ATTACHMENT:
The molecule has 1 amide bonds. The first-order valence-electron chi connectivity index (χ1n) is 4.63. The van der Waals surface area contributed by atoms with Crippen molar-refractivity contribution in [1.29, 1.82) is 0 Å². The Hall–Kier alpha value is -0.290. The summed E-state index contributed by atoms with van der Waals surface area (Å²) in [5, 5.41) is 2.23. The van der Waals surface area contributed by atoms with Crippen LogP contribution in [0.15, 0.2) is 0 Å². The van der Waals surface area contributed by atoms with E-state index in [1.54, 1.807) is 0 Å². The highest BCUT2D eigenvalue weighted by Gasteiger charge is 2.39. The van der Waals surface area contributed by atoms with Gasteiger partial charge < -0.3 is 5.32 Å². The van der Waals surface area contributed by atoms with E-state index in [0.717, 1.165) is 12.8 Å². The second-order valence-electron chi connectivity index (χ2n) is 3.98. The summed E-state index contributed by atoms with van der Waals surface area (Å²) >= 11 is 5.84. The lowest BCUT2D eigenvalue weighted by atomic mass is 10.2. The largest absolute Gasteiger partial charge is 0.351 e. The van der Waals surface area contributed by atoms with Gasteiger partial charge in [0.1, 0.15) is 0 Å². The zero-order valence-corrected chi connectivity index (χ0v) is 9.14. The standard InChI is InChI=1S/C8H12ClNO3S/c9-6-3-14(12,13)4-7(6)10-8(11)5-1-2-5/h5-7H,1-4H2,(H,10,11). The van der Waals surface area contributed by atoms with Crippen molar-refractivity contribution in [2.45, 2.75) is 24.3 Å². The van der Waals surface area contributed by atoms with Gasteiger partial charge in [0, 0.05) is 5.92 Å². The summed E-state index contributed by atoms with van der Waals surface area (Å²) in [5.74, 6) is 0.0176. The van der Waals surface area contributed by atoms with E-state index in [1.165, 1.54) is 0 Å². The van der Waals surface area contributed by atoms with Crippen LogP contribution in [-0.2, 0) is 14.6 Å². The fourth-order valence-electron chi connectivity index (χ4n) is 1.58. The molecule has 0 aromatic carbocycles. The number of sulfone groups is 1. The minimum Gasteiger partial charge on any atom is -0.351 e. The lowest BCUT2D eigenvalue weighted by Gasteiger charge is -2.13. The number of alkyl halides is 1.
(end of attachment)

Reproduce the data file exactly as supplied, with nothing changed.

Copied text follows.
The molecule has 1 amide bonds. The first-order valence-electron chi connectivity index (χ1n) is 4.63. The van der Waals surface area contributed by atoms with Crippen molar-refractivity contribution in [1.29, 1.82) is 0 Å². The Hall–Kier alpha value is -0.290. The summed E-state index contributed by atoms with van der Waals surface area (Å²) in [5, 5.41) is 2.23. The van der Waals surface area contributed by atoms with Crippen LogP contribution in [0.15, 0.2) is 0 Å². The van der Waals surface area contributed by atoms with E-state index in [1.54, 1.807) is 0 Å². The highest BCUT2D eigenvalue weighted by Gasteiger charge is 2.39. The van der Waals surface area contributed by atoms with Gasteiger partial charge < -0.3 is 5.32 Å². The van der Waals surface area contributed by atoms with E-state index in [0.717, 1.165) is 12.8 Å². The second-order valence-electron chi connectivity index (χ2n) is 3.98. The summed E-state index contributed by atoms with van der Waals surface area (Å²) >= 11 is 5.84. The lowest BCUT2D eigenvalue weighted by atomic mass is 10.2. The largest absolute Gasteiger partial charge is 0.351 e. The van der Waals surface area contributed by atoms with Gasteiger partial charge in [0.1, 0.15) is 0 Å². The zero-order valence-corrected chi connectivity index (χ0v) is 9.14. The standard InChI is InChI=1S/C8H12ClNO3S/c9-6-3-14(12,13)4-7(6)10-8(11)5-1-2-5/h5-7H,1-4H2,(H,10,11). The van der Waals surface area contributed by atoms with Crippen molar-refractivity contribution in [2.45, 2.75) is 24.3 Å². The van der Waals surface area contributed by atoms with Gasteiger partial charge in [0, 0.05) is 5.92 Å². The summed E-state index contributed by atoms with van der Waals surface area (Å²) in [5.74, 6) is 0.0176. The van der Waals surface area contributed by atoms with E-state index in [1.165, 1.54) is 0 Å². The van der Waals surface area contributed by atoms with Crippen LogP contribution in [-0.2, 0) is 14.6 Å². The fourth-order valence-electron chi connectivity index (χ4n) is 1.58. The molecule has 0 aromatic carbocycles. The number of sulfone groups is 1. The minimum Gasteiger partial charge on any atom is -0.351 e. The lowest BCUT2D eigenvalue weighted by Gasteiger charge is -2.13. The number of alkyl halides is 1.